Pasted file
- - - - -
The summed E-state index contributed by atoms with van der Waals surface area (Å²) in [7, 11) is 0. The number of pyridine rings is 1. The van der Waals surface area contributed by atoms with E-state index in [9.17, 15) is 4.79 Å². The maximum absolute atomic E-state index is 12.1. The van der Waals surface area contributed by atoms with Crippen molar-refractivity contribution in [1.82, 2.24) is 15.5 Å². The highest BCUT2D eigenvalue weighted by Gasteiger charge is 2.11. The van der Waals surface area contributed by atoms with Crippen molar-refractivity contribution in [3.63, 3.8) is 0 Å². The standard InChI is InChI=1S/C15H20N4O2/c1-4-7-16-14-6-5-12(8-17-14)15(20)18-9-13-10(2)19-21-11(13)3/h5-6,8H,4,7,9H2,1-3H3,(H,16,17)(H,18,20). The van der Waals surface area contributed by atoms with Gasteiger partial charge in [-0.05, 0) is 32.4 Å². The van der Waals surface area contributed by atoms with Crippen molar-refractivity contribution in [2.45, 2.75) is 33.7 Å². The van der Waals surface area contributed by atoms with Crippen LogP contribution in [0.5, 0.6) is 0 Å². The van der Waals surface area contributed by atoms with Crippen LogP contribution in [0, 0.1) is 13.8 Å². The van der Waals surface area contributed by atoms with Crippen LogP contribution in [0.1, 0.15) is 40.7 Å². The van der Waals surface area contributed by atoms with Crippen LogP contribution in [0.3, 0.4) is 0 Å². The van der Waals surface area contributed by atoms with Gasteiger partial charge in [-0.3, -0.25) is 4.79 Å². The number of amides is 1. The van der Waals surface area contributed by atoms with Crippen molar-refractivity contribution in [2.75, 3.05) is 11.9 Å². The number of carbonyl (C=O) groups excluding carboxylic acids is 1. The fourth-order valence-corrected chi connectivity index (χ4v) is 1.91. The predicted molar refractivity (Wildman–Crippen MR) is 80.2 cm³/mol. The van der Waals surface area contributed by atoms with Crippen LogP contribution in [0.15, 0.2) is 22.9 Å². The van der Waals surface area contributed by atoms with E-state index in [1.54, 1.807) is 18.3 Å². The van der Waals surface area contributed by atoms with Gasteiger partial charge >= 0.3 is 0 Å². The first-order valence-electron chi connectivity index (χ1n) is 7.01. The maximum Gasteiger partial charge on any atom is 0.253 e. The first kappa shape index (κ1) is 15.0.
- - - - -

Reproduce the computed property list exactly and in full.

The summed E-state index contributed by atoms with van der Waals surface area (Å²) in [7, 11) is 0. The number of pyridine rings is 1. The van der Waals surface area contributed by atoms with E-state index in [9.17, 15) is 4.79 Å². The maximum absolute atomic E-state index is 12.1. The van der Waals surface area contributed by atoms with Crippen molar-refractivity contribution in [1.82, 2.24) is 15.5 Å². The highest BCUT2D eigenvalue weighted by Gasteiger charge is 2.11. The van der Waals surface area contributed by atoms with Crippen molar-refractivity contribution in [3.63, 3.8) is 0 Å². The standard InChI is InChI=1S/C15H20N4O2/c1-4-7-16-14-6-5-12(8-17-14)15(20)18-9-13-10(2)19-21-11(13)3/h5-6,8H,4,7,9H2,1-3H3,(H,16,17)(H,18,20). The van der Waals surface area contributed by atoms with Gasteiger partial charge in [-0.05, 0) is 32.4 Å². The van der Waals surface area contributed by atoms with Crippen molar-refractivity contribution in [2.45, 2.75) is 33.7 Å². The van der Waals surface area contributed by atoms with Crippen LogP contribution in [0.5, 0.6) is 0 Å². The van der Waals surface area contributed by atoms with Crippen LogP contribution in [0, 0.1) is 13.8 Å². The van der Waals surface area contributed by atoms with Crippen LogP contribution in [0.1, 0.15) is 40.7 Å². The van der Waals surface area contributed by atoms with Crippen LogP contribution in [0.3, 0.4) is 0 Å². The van der Waals surface area contributed by atoms with Gasteiger partial charge in [-0.3, -0.25) is 4.79 Å². The number of amides is 1. The van der Waals surface area contributed by atoms with Crippen molar-refractivity contribution in [2.75, 3.05) is 11.9 Å². The number of carbonyl (C=O) groups excluding carboxylic acids is 1. The fourth-order valence-corrected chi connectivity index (χ4v) is 1.91. The predicted molar refractivity (Wildman–Crippen MR) is 80.2 cm³/mol. The van der Waals surface area contributed by atoms with Crippen LogP contribution in [0.15, 0.2) is 22.9 Å². The van der Waals surface area contributed by atoms with E-state index in [1.54, 1.807) is 18.3 Å². The van der Waals surface area contributed by atoms with Gasteiger partial charge >= 0.3 is 0 Å². The first-order valence-electron chi connectivity index (χ1n) is 7.01. The maximum Gasteiger partial charge on any atom is 0.253 e. The first kappa shape index (κ1) is 15.0.